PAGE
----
I believe there are at least 12 possible criteria you should think about before taking on any new assignment:Does this fit your strategy? Does it match your stated focus in terms of dimensions such as:

One of the most common pitfalls is accepting an “interesting” new engagement that lies entirely outside your core focus. If you have no presence in Latin America, for example, think it through before you take on a client in that region! It could lead to a new growth avenue for your firm—or, just as likely, it could distract you and divert limited resources from growing your core market in North America. Opportunism isn’t necessarily bad, but you have to be very, very selective about the opportunity if it doesn’t fit your stated strategy and resource investment plans.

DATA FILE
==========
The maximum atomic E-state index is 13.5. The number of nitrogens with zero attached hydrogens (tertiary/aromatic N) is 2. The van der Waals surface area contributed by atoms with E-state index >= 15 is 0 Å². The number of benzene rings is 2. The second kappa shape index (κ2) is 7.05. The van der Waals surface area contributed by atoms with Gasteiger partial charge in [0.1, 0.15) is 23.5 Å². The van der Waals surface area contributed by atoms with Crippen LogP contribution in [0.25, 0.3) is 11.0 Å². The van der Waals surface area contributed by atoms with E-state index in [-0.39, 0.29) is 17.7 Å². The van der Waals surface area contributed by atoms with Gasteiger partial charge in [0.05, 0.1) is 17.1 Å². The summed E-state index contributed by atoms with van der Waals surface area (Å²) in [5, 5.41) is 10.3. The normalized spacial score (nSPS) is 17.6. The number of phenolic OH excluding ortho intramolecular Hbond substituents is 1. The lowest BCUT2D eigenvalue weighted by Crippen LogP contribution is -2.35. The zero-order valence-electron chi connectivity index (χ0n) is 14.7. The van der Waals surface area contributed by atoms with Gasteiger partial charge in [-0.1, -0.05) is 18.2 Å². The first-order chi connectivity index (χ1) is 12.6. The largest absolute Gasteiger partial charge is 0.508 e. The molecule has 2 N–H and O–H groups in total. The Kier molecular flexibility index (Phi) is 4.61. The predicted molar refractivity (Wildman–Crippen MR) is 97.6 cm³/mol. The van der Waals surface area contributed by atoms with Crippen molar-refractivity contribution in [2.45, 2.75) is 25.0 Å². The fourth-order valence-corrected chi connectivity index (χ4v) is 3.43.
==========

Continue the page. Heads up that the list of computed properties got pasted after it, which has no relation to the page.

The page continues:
1. Client type and size
    1. Industry
    2. Geographic location
    3. Issue you’re being asked to focus on
    4. Level of executive you’re going to work with
    5. Service offering
  2. Can You Make a Difference? Is the issue truly important to your client? Will they take your work seriously? Given the circumstances, can you succeed at what you’re being asked to do? Will this be memorable, in some way, for both of you? If you cannot answer “yes” to most of these questions, think twice about doing it. For example, I am purposely doing very little pure training and executive development work that is one-off in nature, even though many clients have large budgets for this type of work. This is because real changes in skills and behaviors require far more than a training seminar—they need to be supported by one-on-one coaching, appropriate measurement and reward systems, the right organization structure, and so on. I could spend nearly all my time doing training programs for clients, but I just would not have the kind of impact that my own mission as a professional calls for.